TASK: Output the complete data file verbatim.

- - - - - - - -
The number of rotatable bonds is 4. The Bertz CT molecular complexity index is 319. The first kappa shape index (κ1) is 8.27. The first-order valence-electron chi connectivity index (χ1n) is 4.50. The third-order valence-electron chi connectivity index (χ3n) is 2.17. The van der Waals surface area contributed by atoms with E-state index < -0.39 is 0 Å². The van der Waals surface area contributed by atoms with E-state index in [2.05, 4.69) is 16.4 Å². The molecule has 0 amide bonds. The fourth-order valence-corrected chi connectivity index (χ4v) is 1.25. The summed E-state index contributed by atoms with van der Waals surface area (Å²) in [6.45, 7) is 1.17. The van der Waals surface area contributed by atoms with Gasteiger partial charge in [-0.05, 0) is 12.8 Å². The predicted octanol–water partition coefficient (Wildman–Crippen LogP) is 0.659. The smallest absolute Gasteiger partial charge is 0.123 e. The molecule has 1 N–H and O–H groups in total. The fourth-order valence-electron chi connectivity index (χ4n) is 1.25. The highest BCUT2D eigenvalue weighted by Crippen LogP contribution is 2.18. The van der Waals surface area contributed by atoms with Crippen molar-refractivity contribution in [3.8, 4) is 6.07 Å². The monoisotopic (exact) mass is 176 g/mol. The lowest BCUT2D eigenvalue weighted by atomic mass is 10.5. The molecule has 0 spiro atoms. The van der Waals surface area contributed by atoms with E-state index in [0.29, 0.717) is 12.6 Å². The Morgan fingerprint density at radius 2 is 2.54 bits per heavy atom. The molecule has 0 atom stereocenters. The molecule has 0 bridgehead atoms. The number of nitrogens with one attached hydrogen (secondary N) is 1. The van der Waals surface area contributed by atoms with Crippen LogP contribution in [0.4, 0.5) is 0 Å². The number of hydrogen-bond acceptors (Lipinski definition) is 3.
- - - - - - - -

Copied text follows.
The number of rotatable bonds is 4. The Bertz CT molecular complexity index is 319. The first kappa shape index (κ1) is 8.27. The first-order valence-electron chi connectivity index (χ1n) is 4.50. The third-order valence-electron chi connectivity index (χ3n) is 2.17. The van der Waals surface area contributed by atoms with E-state index < -0.39 is 0 Å². The van der Waals surface area contributed by atoms with E-state index in [2.05, 4.69) is 16.4 Å². The molecule has 0 amide bonds. The fourth-order valence-corrected chi connectivity index (χ4v) is 1.25. The summed E-state index contributed by atoms with van der Waals surface area (Å²) in [6.45, 7) is 1.17. The van der Waals surface area contributed by atoms with Gasteiger partial charge in [-0.05, 0) is 12.8 Å². The predicted octanol–water partition coefficient (Wildman–Crippen LogP) is 0.659. The smallest absolute Gasteiger partial charge is 0.123 e. The molecule has 1 N–H and O–H groups in total. The fourth-order valence-electron chi connectivity index (χ4n) is 1.25. The highest BCUT2D eigenvalue weighted by Crippen LogP contribution is 2.18. The van der Waals surface area contributed by atoms with Crippen molar-refractivity contribution in [3.8, 4) is 6.07 Å². The monoisotopic (exact) mass is 176 g/mol. The lowest BCUT2D eigenvalue weighted by atomic mass is 10.5. The molecule has 0 spiro atoms. The van der Waals surface area contributed by atoms with E-state index in [0.29, 0.717) is 12.6 Å². The Morgan fingerprint density at radius 2 is 2.54 bits per heavy atom. The molecule has 0 atom stereocenters. The molecule has 0 bridgehead atoms. The number of nitrogens with one attached hydrogen (secondary N) is 1. The van der Waals surface area contributed by atoms with Crippen LogP contribution in [0.4, 0.5) is 0 Å². The number of hydrogen-bond acceptors (Lipinski definition) is 3.